This is a brilliant chapter of the book Anarchism and Syndicalism in the Colonial and Postcolonial World (1870-1940) [eds. Steven Hirsch and Lucien van der Walt, Brill, 2010] in which Shubin discusses the anarchist movement led by the Ukrainian Nestor Makhno from Tsardom’s collapse in 1917 to its crushing by Lenin and Trotsky in 1921. Shubin tells the reader that early Russian anarchism grew out of the narodnik movement of the 1860s and 1870s, but was completely destroyed by the Tsarist police, and was only revived a generation later, with strongholds, especially in the Ukraine. Literate Russians (in the broad vague sense) were certainly aware of the Russian roots of contemporary anarchism—Bakunin and Kropotkin—but their traces are only dimly visible in this account. The uniqueness of Makhno is that he came to power in large parts of the Ukraine thanks to an organised armed force which he led with brio. The core of this armed base may explain why he was usually hostile to Ukrainian nationalists, who were notoriously anti-Semitic as well as navel-gazing. The men and women who comprised the Makhnovist army were ethnic Ukrainian and other peasants, some urban workers, as well as local Jews and even a substantial number of Cossacks, whose own ethnic origins were a wild mélange of different linguistic and ethnic groups. (Yet the Tsars had often used the Cossacks for pogroms against the Jews). Like the movements in China, Cuba, Egypt, Ireland, Peru, South Africa and elsewhere, it sought to organise beyond nationalist categories. Makhno’s army was partially made possible by Berlin’s pulverization of the Tsar’s armies, ending with Lenin’s and Trotsky’s signing the humiliating treaty of Brest-Litovsk to prevent further German incursions, especially in the Ukraine. Germany’s own collapse towards the end of 1918, let loose a vast swarm of men with weapons and military experience in the old empire, for Makhno, as well as the Bolsheviks and Whites, to recruit. The immediate onset of the Civil War gave Makhno further room to manoeuvre, between Reds and Whites—for a while. Shubin gives two striking examples of how Makhno used his military power beyond the battlefield. Anti-Semitic killers, rapists and looters, even when they appeared in his own army, were liable to execution out of hand. At the same time, Makhno ordered a massive distribution of land to the peasants and agricultural labourers well before the Bolsheviks passed similar decrees. Without military power, this distribution was scarcely possible. Only in Manchuria in the late 1920s amongst the Korean forces, and then in the 1930s, in Civil War Spain, did anarchism have comparable power and opportunities.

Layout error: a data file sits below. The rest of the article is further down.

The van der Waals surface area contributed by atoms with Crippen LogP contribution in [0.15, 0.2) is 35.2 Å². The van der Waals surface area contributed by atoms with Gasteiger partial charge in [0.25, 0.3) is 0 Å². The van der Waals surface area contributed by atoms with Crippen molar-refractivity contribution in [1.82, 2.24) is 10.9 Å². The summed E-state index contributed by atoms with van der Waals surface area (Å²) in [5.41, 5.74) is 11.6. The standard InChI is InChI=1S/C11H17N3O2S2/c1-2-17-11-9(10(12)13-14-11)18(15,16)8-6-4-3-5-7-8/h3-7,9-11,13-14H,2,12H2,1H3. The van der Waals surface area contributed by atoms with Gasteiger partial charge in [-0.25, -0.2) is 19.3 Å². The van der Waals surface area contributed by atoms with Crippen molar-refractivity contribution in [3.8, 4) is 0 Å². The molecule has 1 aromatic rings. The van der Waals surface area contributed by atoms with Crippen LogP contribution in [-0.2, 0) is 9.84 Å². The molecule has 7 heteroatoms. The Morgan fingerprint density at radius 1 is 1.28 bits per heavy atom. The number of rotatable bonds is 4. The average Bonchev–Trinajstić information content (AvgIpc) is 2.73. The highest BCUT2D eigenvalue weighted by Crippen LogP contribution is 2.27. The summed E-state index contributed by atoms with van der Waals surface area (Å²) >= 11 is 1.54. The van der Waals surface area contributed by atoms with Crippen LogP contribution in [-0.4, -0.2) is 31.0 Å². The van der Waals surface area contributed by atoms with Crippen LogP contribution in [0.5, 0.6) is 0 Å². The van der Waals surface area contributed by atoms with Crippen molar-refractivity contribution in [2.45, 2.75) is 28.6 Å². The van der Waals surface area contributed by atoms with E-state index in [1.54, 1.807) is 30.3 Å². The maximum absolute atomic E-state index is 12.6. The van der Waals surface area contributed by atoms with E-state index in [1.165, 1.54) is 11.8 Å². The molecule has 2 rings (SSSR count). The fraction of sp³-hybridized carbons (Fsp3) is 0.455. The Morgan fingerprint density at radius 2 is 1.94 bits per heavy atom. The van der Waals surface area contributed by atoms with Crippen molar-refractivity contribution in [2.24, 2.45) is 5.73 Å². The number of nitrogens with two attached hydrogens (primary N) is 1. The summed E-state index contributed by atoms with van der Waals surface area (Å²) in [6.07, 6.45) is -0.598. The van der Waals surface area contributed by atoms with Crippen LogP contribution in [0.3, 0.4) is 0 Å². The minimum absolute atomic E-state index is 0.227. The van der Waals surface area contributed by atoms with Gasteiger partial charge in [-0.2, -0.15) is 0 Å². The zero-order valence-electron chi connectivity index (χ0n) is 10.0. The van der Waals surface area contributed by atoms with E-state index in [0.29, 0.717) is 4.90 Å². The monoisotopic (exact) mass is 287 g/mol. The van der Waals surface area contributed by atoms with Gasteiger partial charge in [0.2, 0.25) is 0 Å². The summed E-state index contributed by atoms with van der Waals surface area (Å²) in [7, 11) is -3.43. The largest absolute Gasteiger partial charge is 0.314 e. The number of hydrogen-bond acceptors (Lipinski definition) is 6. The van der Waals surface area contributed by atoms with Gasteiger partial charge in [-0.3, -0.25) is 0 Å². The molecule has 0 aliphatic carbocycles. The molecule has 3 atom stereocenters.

* Download the complete article here: Аleksandr Shubin – The Makhnovist Movement and the National Question in the Ukraine (1917-1921)